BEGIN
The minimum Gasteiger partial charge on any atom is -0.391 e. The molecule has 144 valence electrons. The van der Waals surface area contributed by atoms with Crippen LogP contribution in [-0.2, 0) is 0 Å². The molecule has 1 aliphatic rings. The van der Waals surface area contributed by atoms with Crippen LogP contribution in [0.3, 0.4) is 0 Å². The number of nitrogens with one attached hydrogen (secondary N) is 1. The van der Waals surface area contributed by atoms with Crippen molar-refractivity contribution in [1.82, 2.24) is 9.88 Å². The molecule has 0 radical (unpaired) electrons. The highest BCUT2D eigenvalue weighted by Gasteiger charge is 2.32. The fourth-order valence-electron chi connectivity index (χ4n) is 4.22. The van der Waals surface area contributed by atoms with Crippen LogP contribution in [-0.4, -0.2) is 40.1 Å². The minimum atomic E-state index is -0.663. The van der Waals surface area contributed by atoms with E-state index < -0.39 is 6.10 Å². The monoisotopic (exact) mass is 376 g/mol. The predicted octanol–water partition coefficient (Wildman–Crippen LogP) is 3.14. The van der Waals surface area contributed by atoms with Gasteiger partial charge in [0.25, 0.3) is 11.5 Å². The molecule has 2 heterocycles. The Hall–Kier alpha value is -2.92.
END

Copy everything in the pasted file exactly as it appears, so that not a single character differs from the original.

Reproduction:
The minimum Gasteiger partial charge on any atom is -0.391 e. The molecule has 144 valence electrons. The van der Waals surface area contributed by atoms with Crippen LogP contribution in [-0.2, 0) is 0 Å². The molecule has 1 aliphatic rings. The van der Waals surface area contributed by atoms with Crippen LogP contribution in [0.3, 0.4) is 0 Å². The number of nitrogens with one attached hydrogen (secondary N) is 1. The van der Waals surface area contributed by atoms with Crippen molar-refractivity contribution in [1.82, 2.24) is 9.88 Å². The molecule has 0 radical (unpaired) electrons. The highest BCUT2D eigenvalue weighted by Gasteiger charge is 2.32. The fourth-order valence-electron chi connectivity index (χ4n) is 4.22. The van der Waals surface area contributed by atoms with Crippen LogP contribution in [-0.4, -0.2) is 40.1 Å². The minimum atomic E-state index is -0.663. The van der Waals surface area contributed by atoms with E-state index < -0.39 is 6.10 Å². The monoisotopic (exact) mass is 376 g/mol. The predicted octanol–water partition coefficient (Wildman–Crippen LogP) is 3.14. The van der Waals surface area contributed by atoms with Gasteiger partial charge in [0.25, 0.3) is 11.5 Å². The molecule has 2 heterocycles. The Hall–Kier alpha value is -2.92.